J.B. Spins

Jazz, film, and improvised culture.

Thursday, July 11, 2019

NYAFF ’19: A First Farewell


Sadly, China’s Uyghur population are probably second only to the Falun Dafa when it comes to being demonized by the Party’s propaganda apparatus. The ethnic group, largely based in the Northwest Xinjiang region happen to be Muslim, so they are practically synonymous with terrorism in the state media. Of course, most Uyghurs just want to raise their families and get by. Unfortunately for Isa and his friends, the escalating Mandarin language requirements will make their lives difficult in Wang Lina’s A First Farewell, which screens today at the 2019 New York Asian Film Festival.

Since his father and brother Musa must work tending the goats, Isa is forced to look after his ailing mother, who has been on a steep decline after contracting meningitis. Alas, he does not have much time to be a kid. Yet, he has picture book-worthy friends in Kalbinur and her little brother, Alinaz. Of the trio, Isa is probably the most proficient at Mandarin, but certainly not to an extent that will impress his stern teachers.

Needless to say, Isa has little time to study, but his father intends to rectify that. After a long period of agonizing, he has finally resolved to place his wife in a nursing home. However, both Isa and Musa bitterly resent the plan. The wider community does not cotton much to it either, but they do not shoulder the burden of her constant care.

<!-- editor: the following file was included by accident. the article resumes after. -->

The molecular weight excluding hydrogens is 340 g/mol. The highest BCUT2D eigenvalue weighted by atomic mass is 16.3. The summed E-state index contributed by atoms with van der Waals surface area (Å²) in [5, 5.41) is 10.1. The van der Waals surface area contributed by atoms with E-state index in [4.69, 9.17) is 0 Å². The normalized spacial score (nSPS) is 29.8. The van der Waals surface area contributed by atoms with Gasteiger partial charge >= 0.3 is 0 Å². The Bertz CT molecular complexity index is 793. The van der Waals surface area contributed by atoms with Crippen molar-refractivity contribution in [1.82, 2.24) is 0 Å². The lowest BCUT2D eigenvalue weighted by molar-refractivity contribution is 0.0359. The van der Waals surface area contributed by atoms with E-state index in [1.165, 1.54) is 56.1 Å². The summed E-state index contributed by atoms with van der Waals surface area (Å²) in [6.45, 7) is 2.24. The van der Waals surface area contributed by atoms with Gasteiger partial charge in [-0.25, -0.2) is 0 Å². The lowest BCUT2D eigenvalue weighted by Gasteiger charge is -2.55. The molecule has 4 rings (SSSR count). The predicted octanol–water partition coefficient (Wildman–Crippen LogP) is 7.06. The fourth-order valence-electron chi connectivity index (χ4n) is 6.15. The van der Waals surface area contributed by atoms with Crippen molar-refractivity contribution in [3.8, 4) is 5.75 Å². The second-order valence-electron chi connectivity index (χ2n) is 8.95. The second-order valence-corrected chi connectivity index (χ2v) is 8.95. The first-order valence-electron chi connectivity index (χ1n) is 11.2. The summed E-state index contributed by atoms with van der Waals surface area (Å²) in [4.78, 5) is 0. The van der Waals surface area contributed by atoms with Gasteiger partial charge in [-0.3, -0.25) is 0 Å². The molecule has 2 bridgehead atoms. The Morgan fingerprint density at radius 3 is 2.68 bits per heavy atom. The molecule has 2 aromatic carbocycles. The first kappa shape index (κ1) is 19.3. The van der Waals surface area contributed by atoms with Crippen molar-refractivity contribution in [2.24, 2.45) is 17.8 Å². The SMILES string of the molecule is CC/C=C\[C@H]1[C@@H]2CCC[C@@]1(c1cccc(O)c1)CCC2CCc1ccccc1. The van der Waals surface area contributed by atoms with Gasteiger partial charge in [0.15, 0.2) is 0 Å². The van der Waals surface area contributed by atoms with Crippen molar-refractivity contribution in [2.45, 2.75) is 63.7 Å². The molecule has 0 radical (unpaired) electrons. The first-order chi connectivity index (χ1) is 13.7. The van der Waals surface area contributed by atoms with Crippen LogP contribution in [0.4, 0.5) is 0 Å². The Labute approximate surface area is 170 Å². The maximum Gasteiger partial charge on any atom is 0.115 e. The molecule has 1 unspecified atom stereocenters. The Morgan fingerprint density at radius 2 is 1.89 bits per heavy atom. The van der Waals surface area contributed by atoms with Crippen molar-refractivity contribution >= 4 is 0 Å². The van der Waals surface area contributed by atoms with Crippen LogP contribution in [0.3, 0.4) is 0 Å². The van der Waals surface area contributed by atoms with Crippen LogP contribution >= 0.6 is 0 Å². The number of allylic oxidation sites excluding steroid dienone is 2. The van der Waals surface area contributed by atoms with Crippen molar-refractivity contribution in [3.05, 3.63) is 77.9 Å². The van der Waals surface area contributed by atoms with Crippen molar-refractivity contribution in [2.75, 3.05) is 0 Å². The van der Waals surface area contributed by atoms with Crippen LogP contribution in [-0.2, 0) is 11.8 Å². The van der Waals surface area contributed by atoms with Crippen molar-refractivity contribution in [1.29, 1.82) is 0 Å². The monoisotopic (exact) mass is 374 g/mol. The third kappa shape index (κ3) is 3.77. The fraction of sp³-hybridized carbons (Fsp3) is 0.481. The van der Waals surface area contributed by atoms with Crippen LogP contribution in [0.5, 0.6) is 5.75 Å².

First Farewell is an enormously empathetic portrait of a community under multiple stresses. Farewells are a constant fact of life for them, because of the region’s stagnant economy. Yet, despite announcing the theme in her title, Wang never belabors the point. In fact, she displays a rather light touch when it comes to addressing her themes. Nevertheless, when Kalbinur’s mother tells her life is about learning to say goodbye, it rings with significance.

Isa Yasan is terrific as his namesake, almost resembling a Uyghur version of the kid in The Bicycle Thieves. He is wonderfully natural responding to Kalbinur Rahmati and Alinaz Rahmati as their namesakes. Yet, the complicated and touching rapport he develops with Musa Yasan (playing Brother Musa) leaves the deepest impression.

First Farewell is a beautiful film to look at, thanks to Li Yong’s striking cinematography, which perfectly captures the beauty and loneliness of the Xinjiang landscape. Still, the film is sometimes too quiet for its own good. First Farewell is livelier and more engaging than many a slow-cinema docu-hybrid, but it is cut from similar aesthetic cloth. Recommended for those who appreciate well-crafted but deliberately-paced coming of age tales, A First Farewell screens tonight (7/11), as part of NYAFF ’19.

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